“Amtrak is public transportation in some ways because it gets you from one place to another. But a lot of folks have discovered Amtrak for vacations and cross-country activity,” Weinholzer said. “So I think there is a unique aspect to Amtrak.”

Iowa is served by two Amtrak passenger trains that operate daily in each direction between Chicago and the West Coast. The California Zephyr stops in Burlington, Mount Pleasant, Ottumwa, Osceola and Creston. The Southwest Chief serves Fort Madison.

Iowa officials, led by former Democratic Gov. Chet Culver, led a push with Illinois six years ago with the goal of establishing daily passenger train service between Iowa City and Chicago. The federal government subsequently awarded a $230 million federal grant to both states for the project. However, the Iowa section of the route has been declared dead in the Iowa Legislature because of repeated failure to approve state money needed to subsidize Iowa City train service.

Grinnell Mayor Gordon Canfield, a former president of the Iowa Association of Railroad Passengers, said last week he still has hopes of someday riding a daily train from Chicago to Omaha that would pass through Iowa City, Grinnell and Des Moines. “But the reality of it is, ‘Who knows?’ “ he said. One glimmer of optimism comes from President-elect Donald Trump’s promise to rebuild America’s infrastructure, he said.

The Iowa DOT continues to conduct environmental and preliminary engineering studies on a possible passenger train route between the Quad Cities and Iowa City that are expected to be completed sometime next year, said Amanda Martin, the Iowa DOT’s railroad passenger and freight policy coordinator. But there are no immediate plans to add more passenger trains in Iowa.

Nationally, Amtrak said the company covered 94 percent of its operating costs in the 2016 fiscal year with ticket sales and other revenues, up from 92 percent the year before. Unaudited total revenue was a record $3.2 billion. In addition, Amtrak reported an unaudited operating loss of $227 million, a reduction of $78 million over last year, and the lowest operating loss since 1973. Amtrak was also able to make a net reduction in long-term debt of $71.4 million.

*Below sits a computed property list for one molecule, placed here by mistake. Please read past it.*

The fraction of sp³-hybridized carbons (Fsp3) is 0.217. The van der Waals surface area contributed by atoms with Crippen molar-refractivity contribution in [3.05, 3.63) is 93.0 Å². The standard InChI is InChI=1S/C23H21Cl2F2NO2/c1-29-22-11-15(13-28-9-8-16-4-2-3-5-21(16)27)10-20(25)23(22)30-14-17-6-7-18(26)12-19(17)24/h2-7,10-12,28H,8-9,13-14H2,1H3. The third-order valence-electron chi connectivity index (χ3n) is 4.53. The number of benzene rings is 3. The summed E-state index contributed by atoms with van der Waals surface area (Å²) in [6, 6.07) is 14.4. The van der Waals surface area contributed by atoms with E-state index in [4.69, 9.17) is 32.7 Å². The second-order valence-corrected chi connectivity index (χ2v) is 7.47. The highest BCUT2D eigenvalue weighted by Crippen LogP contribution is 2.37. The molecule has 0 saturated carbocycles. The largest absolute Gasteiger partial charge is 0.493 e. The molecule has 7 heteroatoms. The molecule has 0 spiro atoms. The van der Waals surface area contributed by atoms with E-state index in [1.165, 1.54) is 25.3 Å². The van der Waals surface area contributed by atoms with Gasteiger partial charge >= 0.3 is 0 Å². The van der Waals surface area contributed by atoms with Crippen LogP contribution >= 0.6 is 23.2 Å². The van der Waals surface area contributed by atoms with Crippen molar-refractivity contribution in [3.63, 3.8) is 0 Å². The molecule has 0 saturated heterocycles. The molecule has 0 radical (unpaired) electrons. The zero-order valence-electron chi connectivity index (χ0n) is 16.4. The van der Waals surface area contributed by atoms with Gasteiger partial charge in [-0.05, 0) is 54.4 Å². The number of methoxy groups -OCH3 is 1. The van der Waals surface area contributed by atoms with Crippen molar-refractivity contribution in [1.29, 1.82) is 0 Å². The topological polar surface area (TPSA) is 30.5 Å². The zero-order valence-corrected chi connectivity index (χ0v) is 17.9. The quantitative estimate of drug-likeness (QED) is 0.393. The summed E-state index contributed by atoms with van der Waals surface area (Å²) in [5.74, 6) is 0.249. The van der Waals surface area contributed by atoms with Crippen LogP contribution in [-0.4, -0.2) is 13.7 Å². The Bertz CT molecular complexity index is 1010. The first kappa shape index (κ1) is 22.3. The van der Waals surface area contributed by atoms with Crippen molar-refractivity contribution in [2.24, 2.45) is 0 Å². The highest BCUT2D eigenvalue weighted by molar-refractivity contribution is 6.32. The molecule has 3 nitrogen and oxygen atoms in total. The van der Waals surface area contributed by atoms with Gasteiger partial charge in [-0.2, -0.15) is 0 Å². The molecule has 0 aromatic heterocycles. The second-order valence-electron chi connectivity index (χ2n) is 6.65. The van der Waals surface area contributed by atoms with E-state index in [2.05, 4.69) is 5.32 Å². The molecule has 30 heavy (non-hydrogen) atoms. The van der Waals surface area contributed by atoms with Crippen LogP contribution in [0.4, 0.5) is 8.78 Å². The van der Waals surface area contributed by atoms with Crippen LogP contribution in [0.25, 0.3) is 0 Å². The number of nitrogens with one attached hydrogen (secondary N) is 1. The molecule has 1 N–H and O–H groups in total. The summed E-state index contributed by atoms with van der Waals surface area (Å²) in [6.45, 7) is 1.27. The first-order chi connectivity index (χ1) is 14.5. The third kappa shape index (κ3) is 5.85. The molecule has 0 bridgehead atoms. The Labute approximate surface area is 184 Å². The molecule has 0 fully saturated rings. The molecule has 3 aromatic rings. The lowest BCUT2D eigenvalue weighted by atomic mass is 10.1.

Amtrak ridership in Iowa

Here is a breakdown of Amtrak ridership in Iowa for the federal fiscal year ending Sept. 30, 2016. These numbers included people getting on trains and getting off trains:

Burlington     :  9,242
Mount Pleasant : 13,504
Ottumwa        : 12,155
Osceola        : 16,019
Creston        :  3,843
Fort Madison   :  6,611

Thanksgiving and Christmas trips

PLAN AHEAD - Amtrak says it is prepared to handle a surge of holiday travelers by operating every available passenger rail car in its fleet. But tickets sell out quickly so customers are encouraged to plan ahead and book as early as possible for best availability and pricing. Make sure to check holiday train schedules prior to arriving at the station with an online-only timetable provided by Amtrak. In 2015, more than 751,000 customers traveled to and from holiday gatherings using Amtrak and similar demand is expected this year

HOW TO GET TICKETS - Travelers may purchase tickets on;, Amtrak mobile apps, or by calling 800-USA-RAIL.

From an item appearing at:

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Amtrak Upgrades: High-Speed Proposals
Could Affect Eight States

Proposals By The Federal Railroad Administration To Upgrade The High-Speed Rail
Corridor Through The Northeast Have Raised Concerns . And Some Enthusiasm.

By Matt O’Brien
Construction Equipment Guide

Proposals by the Federal Railroad Administration to upgrade the high-speed rail corridor through the Northeast have raised concerns, and some enthusiasm, from residents in the eight states containing the route of Amtrak’s Acela Express from Boston to Washington. After reviewing three major alternatives and a fourth option of doing nothing, the agency plans to release its recommendations later this year. The proposals attracting the most attention:


The most vehement opposition has come from southeastern Connecticut, where residents in Old Lyme and neighboring shoreline towns fear construction of a 50-mi. (80.5 km) bypass to avoid the current curvy route that hugs the coast would ruin their communities.

Less attention has gone to a proposal for a “second spine” that would create a new inland route stopping at Hartford and possibly the University of Connecticut. One proposal would route that spine beneath Long Island Sound through a nearly 25-mi. (40 km) tunnel connecting the New Haven station to New York’s Long Island.


Some residents are concerned about a new high-speed route option that could bypass Wilmington, a banking hub and the state’s largest city.